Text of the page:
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The Amazing Views in Peru

Machu Picchu and Lake Titicaca

By Deana RitaPublished 6 years ago 3 min read
Machu Picchu

The furthest away from home I’ve ever been was when I traveled to Peru. It was one of the most beautiful experiences of my life. I went on a school trip with my two best friends and we had the time of our lives.

The journey to Peru was a bumpy ride. I have terrible motion sickness, so spending 10 hours on a plan was not ideal for me. Within the last 20 minutes getting into Peru, I began to get very, very sick. Everyone knows you have to stay in your seats during landing, but that was not an option for me as I ran to the bathroom, but had to wait because someone took a tad bit too long brushing their teeth. I ended up throwing up into my shirt and all over the floor of the plane, and then continued in the bathroom for another five minutes. I tried to go back to my seat for landing, but I got sick again, forcing me to return to the small, cramped bathroom. The flight attendants were instructing me to return to me seat, but I could not stop throwing up. Finally, mid-landing, I made my way back to my seat, reeking of vomit and feeling disgusting. And although we had landed in Peru, we still had an additional hour until we made it back to our hotel.

The bus ride was long and gross. I’m still surprised my friend managed to sit next to me for the entire ride, considering she hates throwing up, as most people do. I felt better, but all I could smell was vomit, and I felt gross and sticky. Getting into our hotel was a long process, but finally I could shower, and that concluded our first few hours in Peru.

Throughout our days of travels, the most memorable was our visit to Machu Picchu. It is one of the Seven Wonders of the World, so being in the heart of such an incredible place was breathtaking. Getting there was a trek, between a train ride, bus ride up a winding mountain, and a hike, but it was completely worth it to see an incredible view. The most amazing part, though, was getting to walk through the paths embedded in Machu Picchu. It was fascinating to see where they would have slept, ate, worked, and practiced their religion. The architecture was beautiful, and the sight was amazing. To think each of the stones were hand crafted, and everything was built by real hands thousands of years before us was mind blowing. It truly is a wonder to behold, which is why it is one of the Seven Wonders of the World.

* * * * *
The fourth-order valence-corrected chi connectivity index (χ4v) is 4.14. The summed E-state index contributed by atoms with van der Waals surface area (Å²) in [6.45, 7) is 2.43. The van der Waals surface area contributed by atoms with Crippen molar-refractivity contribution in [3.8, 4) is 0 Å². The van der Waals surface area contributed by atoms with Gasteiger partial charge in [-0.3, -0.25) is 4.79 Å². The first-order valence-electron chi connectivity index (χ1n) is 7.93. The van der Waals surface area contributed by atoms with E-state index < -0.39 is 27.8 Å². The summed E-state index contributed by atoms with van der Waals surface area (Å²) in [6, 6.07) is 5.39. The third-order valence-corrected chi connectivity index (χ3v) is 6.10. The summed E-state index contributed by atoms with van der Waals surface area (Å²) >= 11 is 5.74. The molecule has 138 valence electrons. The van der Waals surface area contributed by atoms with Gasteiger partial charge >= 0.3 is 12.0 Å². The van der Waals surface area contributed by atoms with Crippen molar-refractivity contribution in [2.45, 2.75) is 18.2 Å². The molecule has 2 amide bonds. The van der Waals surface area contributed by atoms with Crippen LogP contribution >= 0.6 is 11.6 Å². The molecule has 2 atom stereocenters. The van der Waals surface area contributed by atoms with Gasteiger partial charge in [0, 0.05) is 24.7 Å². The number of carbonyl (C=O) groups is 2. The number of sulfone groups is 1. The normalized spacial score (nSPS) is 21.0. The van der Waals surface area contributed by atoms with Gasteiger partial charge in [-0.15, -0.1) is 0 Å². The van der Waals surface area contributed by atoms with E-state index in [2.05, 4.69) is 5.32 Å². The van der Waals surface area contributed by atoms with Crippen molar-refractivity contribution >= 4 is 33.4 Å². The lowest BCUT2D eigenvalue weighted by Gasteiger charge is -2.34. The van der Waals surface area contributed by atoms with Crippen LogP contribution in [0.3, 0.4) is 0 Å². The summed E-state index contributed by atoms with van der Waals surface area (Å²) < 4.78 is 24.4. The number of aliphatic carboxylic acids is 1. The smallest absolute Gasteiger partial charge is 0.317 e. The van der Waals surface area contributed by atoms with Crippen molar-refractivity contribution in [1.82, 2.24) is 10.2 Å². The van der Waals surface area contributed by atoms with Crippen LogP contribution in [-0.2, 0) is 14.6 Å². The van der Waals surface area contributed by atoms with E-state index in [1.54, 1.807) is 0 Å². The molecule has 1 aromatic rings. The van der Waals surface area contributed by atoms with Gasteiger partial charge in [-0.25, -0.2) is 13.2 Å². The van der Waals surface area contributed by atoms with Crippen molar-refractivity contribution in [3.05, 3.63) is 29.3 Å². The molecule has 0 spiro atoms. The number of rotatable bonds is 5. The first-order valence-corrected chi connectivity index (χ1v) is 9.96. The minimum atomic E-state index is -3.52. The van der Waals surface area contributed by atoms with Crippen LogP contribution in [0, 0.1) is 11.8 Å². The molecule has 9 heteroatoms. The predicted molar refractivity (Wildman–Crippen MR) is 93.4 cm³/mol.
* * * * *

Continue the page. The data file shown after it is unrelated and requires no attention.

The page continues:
Another remarkable day while in Peru was the day we got to explore the floating islands on Lake Titicaca. The floating islands are islands made of straw that are in the middle of Lake Titicaca that are inhabited by natives of Peru, and they have been there for centuries. Everything on the islands is made of either straw or wood, making it an incredibly dangerous place to live in the case of a fire. The inhabitants of the island wear handmade clothes, made of very bright colors and patterns. They live a very natural way of life, and were very comfortable sharing their culture with us, as well as all of the children, being very friendly. It was incredible hearing about the way of their culture; childbirth, courting, marriage, death, burial. It was such a different way of life, and I’m surprised not more people know about the people living on the floating islands, as well as any of the islands on Lake Titicaca.

Peru was the furthest I’ve ever been away from home, and it was one of the best experiences of my life. I got to experience such rich culture, see amazing sights, and have an incredible time with my two best friends. Going to Peru together brought us closer, and developed my love for traveling greatly, especially in South American countries. I would love to visit Peru again someday, but I have a lot more travelling to do before I begin returning to countries I have previously fell in love with.

south america

About the Creator

Deana Rita

/ college student / writer / animal lover / activist / feminist / future educator /

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    Deana RitaWritten by Deana Rita

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